¶7 Under proposition II it is pointed out that defendants allege that this action is barred by the California statute of limitations as provided in Sections 335 and 340, of their Code of Civil Procedure, which are as follows:

"§ 335. Periods of Limitation Prescribed. The periods prescribed for the commencement of actions other than the recovery of real property, are as follows: * * *

"§ 340. One year.

"Within one year: * * *

"3. * * * An action * * * for the death of one caused by the wrongful act or neglect of another, * * *."

¶8 Defendants claim that the above quoted sections, 335 and 340, are the sole and controlling sections of the California Code of Civil Procedure applicable to death actions filed under Section 377, supra.

¶9 The plaintiffs argue that their cause of action for wrongful death is still extant in California because of the tolling provisions of their code and therefore it may be brought in Oklahoma. We think that this is a valid argument and is sustained by their authorities. However, we believe that the same is immaterial here for the reason that the law of the forum prevails in this case. This action, as was said, was filed in Oklahoma within two years from the time the alleged wrongful death occurred. It seems well settled that "Ordinarily, with respect to limitation of actions, the law of the forum governs" and we quote further from 53 C.J.S. Limitations of Actions § 27:

"Statutes of limitation are generally considered as municipal regulations founded on local policy, which have no coercive authority abroad, and with which foreign jurisdictions have no concern, and hence the general rule is that in respect of the limitation of actions the law of the forum governs, regardless of where the cause of action arose, or of whether or not the action would be barred in the state in which it arose, and irrespective of the residence of the parties at the time the cause of action accrued. * * *"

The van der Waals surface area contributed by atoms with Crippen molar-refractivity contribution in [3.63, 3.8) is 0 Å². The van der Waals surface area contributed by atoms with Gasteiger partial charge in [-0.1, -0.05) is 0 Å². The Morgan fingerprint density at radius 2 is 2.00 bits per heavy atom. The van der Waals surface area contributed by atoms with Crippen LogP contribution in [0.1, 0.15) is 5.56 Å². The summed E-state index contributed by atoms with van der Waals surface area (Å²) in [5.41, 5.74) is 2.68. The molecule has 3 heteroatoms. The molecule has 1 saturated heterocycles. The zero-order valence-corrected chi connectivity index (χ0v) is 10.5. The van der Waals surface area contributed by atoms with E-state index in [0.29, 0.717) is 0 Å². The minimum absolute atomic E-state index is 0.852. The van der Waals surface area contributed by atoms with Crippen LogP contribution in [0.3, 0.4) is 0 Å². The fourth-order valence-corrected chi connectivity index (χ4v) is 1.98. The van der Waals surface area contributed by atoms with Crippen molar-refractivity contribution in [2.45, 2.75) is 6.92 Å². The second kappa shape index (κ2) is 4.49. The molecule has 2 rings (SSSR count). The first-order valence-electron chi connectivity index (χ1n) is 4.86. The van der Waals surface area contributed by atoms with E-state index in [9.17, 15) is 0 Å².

¶10 The Supreme Court of California has not passed squarely on the question of whether the wrongful death action is remedial or goes to the substantive right but the question was determined in Wohlgemuth v. Meyer, 139 Cal. App. 2d 326, 293 P.2d 816, 819, which is a decision by the District Court of Appeal, First District, Division One of the State of California. That court, after a somewhat comprehensive statement on the subject, said:

"Thus it is clear that California does not follow the restrictive general rule but the more reasonable and logical one that the limitations on actions for wrongful death are procedural and not substantive."

Since that is the case, the law of the forum (Oklahoma) prevails and the suit is brought in time in this State.

¶11 Defendants cite Gochenour v. St. Louis-San Francisco Ry. Co., 205 Okl. 594, 239 P.2d 769, as sustaining their position. With that we do not agree. In that case the cause of action arose in Missouri and Missouri holds that its wrongful death statute is a substantive right and that actions for wrongful death under its version of the Lord Campbell's Act must be brought in the time specified in the Act.

¶12 We do not deem it important in this case but we adopted the more liberal view as to the wrongful death statute in Brookshire v. Burkhart, 141 Okl. 1, 283 P. 571, 67 A.L.R. 1059, and expressly overruled Kerley v. Hoehman, 74 Okl. 299, 183 P. 980, 8 A.L.R. 141, which held that the two-year limitation in our wrongful death statute is a proviso or condition imposed upon the exercise of the right of action granted and not a statute of limitations.

¶13 We think the statement in 25 C.J.S. Death § 28, is applicable and which is:

"* * * Where, however, the statute under which the action is brought contains no special limitation, or where the limitation contained therein is construed as relating only to the remedy and not as a condition of the right itself, the applicable statute of limitations of the forum governs. * * *"

¶14 The California statute, section 377, heretofore mentioned, contains no special limitation.

¶15 The judgment of the trial court sustaining defendants' demurrer and dismissing plaintiffs' action is reversed with directions to overrule defendants' demurrer.